Great Expectations: How to Help Special Needs Students through the Holidays

Great Expectations: How to Help Special Needs Students through the Holidays

great expectations1Imagine if you will the busy-ness of the winter season—a season filled with the fun and anticipation of holidays like Thanksgiving, Hanukkah, Christmas, Kwanzaa, and New Years as well as many other special events when families gather around food and traditions. Each of these special days might be planned out to every specific detail, then Grandma comes late, the pumpkin pie gets burned, and the whole day’s plan changes. By quickly shifting gears, the merriment continues.

Now imagine you have a student or child with special needs. Shift gears? Merriment continues? Not in your classroom or house!

Having a child with special needs makes shifting gears and changing plans a mere impossible feat. It simply doesn’t happen. One small change affects so many aspects of your lives that it can be hard to recover. A small event in our adult minds equals a catastrophe to our special needs children. Our unique children simply don’t do well with change and unpredictability.

As an educator who works with young people with special needs, one tip that I would like to share with other special educators as well as parents of special needs children is the use of the terms “expected” and “unexpected.” In our classrooms, we work with students on what to expect in certain situations. For example, “What do you expect on the first day of school?”  Reponses could include, “I will meet my new teacher,” “I will find my new desk,” and “I will meet new students.” The same is true for the unexpected. The response could be “I don’t expect the class to be the same as last year” or “I don’t expect to sit next to the same student.” We then discuss how it feels to experience what you expect as well as the experience of the unexpected. This is a meaningful conversation to have with a child, regardless of whether a child can verbalize his or her feelings or not. Prompts and guidance about how someone might feel are helpful for everyone.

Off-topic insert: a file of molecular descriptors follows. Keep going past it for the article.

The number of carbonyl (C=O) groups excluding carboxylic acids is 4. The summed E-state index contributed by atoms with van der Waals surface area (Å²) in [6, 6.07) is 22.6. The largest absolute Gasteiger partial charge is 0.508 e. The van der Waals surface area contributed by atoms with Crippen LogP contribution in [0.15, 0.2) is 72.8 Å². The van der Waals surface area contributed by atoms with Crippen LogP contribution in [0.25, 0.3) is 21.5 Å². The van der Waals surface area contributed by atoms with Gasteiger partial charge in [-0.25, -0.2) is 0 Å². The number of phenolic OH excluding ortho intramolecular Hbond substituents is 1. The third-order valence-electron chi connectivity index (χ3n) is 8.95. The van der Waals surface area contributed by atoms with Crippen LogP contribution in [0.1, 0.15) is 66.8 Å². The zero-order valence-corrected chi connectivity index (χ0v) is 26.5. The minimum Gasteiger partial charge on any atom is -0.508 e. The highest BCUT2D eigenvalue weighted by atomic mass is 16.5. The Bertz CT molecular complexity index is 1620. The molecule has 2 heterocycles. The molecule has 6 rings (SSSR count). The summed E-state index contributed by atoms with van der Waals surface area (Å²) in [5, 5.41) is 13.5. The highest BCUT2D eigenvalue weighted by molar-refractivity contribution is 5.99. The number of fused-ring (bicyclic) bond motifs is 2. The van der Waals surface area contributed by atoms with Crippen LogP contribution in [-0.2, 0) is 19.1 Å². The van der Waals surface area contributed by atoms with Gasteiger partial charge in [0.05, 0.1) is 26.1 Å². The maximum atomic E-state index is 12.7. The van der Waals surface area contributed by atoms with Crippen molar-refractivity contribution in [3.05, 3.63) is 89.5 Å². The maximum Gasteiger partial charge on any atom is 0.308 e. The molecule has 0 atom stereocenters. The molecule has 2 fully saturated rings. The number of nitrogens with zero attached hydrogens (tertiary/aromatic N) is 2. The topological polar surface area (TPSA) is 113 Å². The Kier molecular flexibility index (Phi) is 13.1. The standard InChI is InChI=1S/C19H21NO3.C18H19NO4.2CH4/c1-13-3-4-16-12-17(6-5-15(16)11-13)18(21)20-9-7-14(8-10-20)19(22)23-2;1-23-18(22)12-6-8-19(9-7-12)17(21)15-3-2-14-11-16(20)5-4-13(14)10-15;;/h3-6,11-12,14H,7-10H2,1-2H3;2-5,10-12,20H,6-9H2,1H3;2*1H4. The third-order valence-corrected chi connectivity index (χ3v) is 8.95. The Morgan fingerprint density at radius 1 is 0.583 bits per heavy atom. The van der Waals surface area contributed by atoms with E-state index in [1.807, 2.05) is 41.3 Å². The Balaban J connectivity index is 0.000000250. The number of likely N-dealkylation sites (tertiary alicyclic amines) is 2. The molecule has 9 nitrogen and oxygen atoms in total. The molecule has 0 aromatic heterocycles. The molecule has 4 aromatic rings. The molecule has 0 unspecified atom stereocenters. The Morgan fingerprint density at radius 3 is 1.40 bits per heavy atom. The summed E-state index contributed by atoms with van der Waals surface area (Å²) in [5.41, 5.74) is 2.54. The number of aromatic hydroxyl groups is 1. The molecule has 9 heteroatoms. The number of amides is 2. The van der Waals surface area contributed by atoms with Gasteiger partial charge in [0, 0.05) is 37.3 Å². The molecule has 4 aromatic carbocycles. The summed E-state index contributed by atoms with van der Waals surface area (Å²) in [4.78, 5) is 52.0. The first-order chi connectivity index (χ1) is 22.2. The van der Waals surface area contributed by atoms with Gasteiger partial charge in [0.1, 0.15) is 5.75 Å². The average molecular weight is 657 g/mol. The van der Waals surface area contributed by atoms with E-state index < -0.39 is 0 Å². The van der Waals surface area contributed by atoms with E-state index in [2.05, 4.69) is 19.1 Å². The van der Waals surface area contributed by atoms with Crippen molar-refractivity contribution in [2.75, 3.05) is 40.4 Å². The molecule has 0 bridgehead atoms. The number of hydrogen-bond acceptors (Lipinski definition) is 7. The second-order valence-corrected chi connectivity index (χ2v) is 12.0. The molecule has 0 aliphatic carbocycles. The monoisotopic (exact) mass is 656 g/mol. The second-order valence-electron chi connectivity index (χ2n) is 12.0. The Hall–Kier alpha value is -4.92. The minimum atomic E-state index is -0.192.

Both teachers and parents of children with special needs can use a similar strategy in helping to prepare your students for the holidays. Review through conversation in class, or role-play at home, with questions like:

What is expected on Thanksgiving?

Who do you expect to be there?

Who can you expect to sit next to?

Having this conversation will help alleviate both your worries and those of your students and children.

Conversely, like fire drills in schools, talk about and practice with your students what to do if something unexpected happens. What if dinner is later than expected? What if you have to wait for Grandma to get there? What if your favorite cousin can’t make the dinner? Having a plan for the expected and unexpected will go a long way. This direct practice of planning for disappointment or change has proved successful in working with my students with a variety of special needs during the school year, and I am confident it will help you in your classrooms and your homes as well!

As you enjoy this holiday season in your classrooms and your homes, I have great expectations of the sharing of love and the building of memories. I wish you all of that and more.

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